Saturday, July 7, 2012

Free throw percentage - the great overlooked statistic

Chace Stanback knocking in a free-throw near the end of UNLV's victory over #1 UNC
Notching either a shooting foul, or getting the opposing team into the bonus or even sweeter - double bonus, can do wonders for offensive production. After all, they don't call it the charity stripe for nothing. Provided the Rebels aren't dominating and destroying the competition night in and night out - there will be close games. In said close games, capitalization from the free throw line will be of paramount importance - otherwise points were essentially left on the table, and that could turn what otherwise would be a W into an L. These are my observations.

#1 - Recent history paints the Rebels as a below average free-throw shooting team. 

There are three important statistics, free throws attempted, free throws made, and free throw percentage - the aggregate of the two earlier stats. Why not just look at percentage? Because it ignores frequency at the line which is critical if the points are to mean anything. Here's how the Rebels have been doing from the line.

Free throws attempted: 734 in 2011-12. Comparing that to the rest of the MWC, we were 2nd in attempts. Nationally, we were 83rd in attempts. Being second in the conference is not too shabby, although first would be better - at least we weren't middle of the pack or worse. The per-game average (734 / 35) is nearly 21 attempts per game. 21 potential points is huge. Got to make those shots to be succcessful. 

Free throws made: 496 in 2011-12. Compared to the rest of the MWC, we were 4th in the league in makes - middle of the pack. Nationally, we were 100th in makes. Clearly, its not rocket science at this point to note that we did not maintain that 2nd in the conference or national statute when it came to actually making the attempts. The per-game average of makes computes to (496 / 35) about 14 points per game. So, while its hard to be perfect, the Rebels last season left about 6 high percentage points on the court last year, on the average per game. How many close games could have been wins? How could those wins have helped our seeding and changed our fate? Nobody knows - but room for improvment definitely

Free throw percentage: 67.6% from the free throw line in 2011-12. Within the MWC, we were ranked 7th in the conference in percentage. Nationally we were ranked 228th. This is simply bottom of the pack statistics, unacceptible from anyone's point of view. This is the number that justified why you, as a Runnin' Rebel fan always felt a little queesy last season when one of our players stepped up to the free throw line, and why you felt that way when an opponent was sent to the line. Room for improvement? No such thing as a stupid question? - that's a stupid question if there ever was one.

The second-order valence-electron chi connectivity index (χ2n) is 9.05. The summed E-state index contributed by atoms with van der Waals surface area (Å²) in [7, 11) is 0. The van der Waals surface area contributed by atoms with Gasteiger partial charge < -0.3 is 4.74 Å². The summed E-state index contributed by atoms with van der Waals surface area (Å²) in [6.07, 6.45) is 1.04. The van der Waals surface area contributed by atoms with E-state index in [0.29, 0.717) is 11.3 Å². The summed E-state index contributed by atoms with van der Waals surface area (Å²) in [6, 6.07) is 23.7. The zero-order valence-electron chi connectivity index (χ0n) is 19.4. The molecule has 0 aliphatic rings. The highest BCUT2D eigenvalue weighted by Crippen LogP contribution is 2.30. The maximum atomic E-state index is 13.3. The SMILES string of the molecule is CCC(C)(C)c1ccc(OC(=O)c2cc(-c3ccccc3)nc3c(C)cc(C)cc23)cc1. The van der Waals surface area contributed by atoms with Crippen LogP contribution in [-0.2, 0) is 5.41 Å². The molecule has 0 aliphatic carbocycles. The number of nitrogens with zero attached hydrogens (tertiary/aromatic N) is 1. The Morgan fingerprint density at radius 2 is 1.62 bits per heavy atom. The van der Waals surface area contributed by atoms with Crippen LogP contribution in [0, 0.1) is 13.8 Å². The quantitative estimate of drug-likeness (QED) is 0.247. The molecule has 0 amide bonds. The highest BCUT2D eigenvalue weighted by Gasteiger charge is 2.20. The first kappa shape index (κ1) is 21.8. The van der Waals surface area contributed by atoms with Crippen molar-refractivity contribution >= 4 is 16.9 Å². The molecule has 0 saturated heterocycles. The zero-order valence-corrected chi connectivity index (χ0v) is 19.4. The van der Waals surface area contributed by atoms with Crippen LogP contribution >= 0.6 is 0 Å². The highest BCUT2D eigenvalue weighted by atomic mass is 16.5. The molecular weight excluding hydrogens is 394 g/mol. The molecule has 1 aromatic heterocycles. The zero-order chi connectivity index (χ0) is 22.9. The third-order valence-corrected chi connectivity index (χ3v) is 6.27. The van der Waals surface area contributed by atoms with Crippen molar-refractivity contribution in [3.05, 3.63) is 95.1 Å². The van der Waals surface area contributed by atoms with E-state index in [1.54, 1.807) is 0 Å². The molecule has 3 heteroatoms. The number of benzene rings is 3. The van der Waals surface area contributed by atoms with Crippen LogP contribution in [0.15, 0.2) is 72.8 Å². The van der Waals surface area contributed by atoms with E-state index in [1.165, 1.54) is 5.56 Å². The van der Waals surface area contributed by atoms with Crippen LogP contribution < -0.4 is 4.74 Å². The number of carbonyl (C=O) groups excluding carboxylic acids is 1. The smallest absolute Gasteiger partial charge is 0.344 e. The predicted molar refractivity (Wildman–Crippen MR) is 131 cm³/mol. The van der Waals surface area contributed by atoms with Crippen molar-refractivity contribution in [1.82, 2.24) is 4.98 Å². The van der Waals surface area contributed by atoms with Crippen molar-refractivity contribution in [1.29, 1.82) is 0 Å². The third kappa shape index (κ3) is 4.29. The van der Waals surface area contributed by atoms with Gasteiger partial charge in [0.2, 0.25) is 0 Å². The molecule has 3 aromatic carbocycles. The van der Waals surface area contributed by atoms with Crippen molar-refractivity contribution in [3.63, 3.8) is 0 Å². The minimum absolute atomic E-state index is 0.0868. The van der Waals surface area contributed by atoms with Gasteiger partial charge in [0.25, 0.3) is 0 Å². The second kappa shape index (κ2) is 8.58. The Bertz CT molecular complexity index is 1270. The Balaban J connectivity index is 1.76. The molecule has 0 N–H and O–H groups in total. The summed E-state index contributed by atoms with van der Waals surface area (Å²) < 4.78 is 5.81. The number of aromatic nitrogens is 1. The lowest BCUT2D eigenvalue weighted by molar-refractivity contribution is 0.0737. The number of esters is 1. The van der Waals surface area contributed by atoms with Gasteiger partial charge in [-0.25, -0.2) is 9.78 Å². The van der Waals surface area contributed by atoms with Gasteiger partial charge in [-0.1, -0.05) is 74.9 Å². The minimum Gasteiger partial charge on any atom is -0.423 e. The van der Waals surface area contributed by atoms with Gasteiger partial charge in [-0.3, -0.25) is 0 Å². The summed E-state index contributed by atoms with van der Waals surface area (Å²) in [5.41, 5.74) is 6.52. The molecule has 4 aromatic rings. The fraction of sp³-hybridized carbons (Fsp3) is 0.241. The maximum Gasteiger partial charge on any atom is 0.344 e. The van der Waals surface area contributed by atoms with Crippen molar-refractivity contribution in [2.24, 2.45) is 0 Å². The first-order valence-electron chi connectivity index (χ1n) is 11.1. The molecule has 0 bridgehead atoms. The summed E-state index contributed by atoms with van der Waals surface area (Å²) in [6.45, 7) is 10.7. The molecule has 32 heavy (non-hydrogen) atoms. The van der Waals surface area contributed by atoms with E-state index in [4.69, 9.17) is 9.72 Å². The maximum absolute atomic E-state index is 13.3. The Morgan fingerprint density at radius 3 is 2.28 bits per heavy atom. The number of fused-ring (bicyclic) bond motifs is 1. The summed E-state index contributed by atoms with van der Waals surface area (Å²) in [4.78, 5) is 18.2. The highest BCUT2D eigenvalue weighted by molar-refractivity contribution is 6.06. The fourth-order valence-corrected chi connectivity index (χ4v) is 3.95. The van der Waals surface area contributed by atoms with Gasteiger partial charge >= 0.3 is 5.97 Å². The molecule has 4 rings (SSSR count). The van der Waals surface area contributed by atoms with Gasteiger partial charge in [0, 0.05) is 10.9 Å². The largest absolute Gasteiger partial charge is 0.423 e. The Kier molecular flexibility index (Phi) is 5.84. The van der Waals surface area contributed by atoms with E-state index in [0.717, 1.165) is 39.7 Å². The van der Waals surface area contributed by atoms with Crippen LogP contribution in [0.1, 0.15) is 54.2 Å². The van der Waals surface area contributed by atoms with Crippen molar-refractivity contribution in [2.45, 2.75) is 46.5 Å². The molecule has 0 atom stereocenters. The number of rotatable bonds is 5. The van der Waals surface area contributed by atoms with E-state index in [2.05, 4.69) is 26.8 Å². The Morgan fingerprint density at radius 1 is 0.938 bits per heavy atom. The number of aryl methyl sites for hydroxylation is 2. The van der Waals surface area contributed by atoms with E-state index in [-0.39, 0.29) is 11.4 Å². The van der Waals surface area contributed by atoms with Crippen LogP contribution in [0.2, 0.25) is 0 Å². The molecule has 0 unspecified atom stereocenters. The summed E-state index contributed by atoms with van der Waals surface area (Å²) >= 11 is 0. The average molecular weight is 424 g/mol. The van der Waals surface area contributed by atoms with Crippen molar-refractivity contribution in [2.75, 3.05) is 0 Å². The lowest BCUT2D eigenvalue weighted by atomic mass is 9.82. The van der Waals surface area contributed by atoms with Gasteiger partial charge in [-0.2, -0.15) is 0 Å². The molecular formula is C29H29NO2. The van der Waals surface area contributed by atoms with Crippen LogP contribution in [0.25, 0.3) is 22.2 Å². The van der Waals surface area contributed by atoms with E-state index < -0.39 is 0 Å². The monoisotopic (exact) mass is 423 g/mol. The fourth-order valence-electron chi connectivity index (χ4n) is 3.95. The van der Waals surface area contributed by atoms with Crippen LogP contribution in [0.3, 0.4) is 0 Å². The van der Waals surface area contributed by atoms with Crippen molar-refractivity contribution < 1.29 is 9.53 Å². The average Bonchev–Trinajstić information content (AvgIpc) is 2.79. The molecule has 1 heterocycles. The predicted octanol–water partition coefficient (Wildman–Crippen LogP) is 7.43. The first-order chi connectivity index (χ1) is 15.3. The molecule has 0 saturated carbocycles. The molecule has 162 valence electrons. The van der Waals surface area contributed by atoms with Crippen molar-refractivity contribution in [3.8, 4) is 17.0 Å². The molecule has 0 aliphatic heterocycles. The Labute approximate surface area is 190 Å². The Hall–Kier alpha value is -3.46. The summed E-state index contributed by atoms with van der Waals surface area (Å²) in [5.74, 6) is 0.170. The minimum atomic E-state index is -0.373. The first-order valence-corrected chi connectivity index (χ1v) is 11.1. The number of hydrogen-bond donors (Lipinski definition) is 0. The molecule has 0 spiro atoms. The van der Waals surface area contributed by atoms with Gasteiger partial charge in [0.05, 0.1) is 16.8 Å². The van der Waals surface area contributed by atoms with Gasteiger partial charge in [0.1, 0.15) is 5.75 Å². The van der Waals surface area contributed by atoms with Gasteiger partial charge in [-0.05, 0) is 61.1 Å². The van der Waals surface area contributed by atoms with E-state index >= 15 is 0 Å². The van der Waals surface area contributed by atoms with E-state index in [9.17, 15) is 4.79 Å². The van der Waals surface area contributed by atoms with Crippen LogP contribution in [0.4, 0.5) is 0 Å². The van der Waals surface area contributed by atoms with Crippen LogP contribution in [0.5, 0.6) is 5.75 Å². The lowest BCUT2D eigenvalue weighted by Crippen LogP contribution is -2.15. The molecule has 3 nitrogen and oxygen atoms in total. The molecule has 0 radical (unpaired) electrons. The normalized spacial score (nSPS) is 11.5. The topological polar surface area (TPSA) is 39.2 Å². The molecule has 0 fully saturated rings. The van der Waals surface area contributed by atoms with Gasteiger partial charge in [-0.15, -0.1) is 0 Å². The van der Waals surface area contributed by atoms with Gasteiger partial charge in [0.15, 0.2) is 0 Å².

Historically, have we always been this bad at free throws? Granted, Coach Rice and his assistants have only been at the helm for one season, but a lot of our players were on prior rosters. What does history say about this disturbing statistic...

So historically, we were better the prior couple of years, and weren't this bad since 2005-06. From looking at the charts, we do OK for 4 years and then hit a bump in the road. Clearly, shooting a high percentage from the free throw line has to be as important as anything Coach Rice has the team working on for this upcoming season.

#2 - Coach Rice @ BYU had his team on lockdown with FTs.

Anyone who has seen the BYU Cougars play, knows those guys hit their free throws. Throw out whatever stereotype you like, such as that unatheltic team has nothing better to do than to practice unopposed shots all day - but these shots matter, and last time I checked BYU was nearly always a threat in the MWC, even without Jimmer. Who happened to be an assistant coach at BYU..... Dave Rice - for the five years prior to his taking the reigns at UNLV.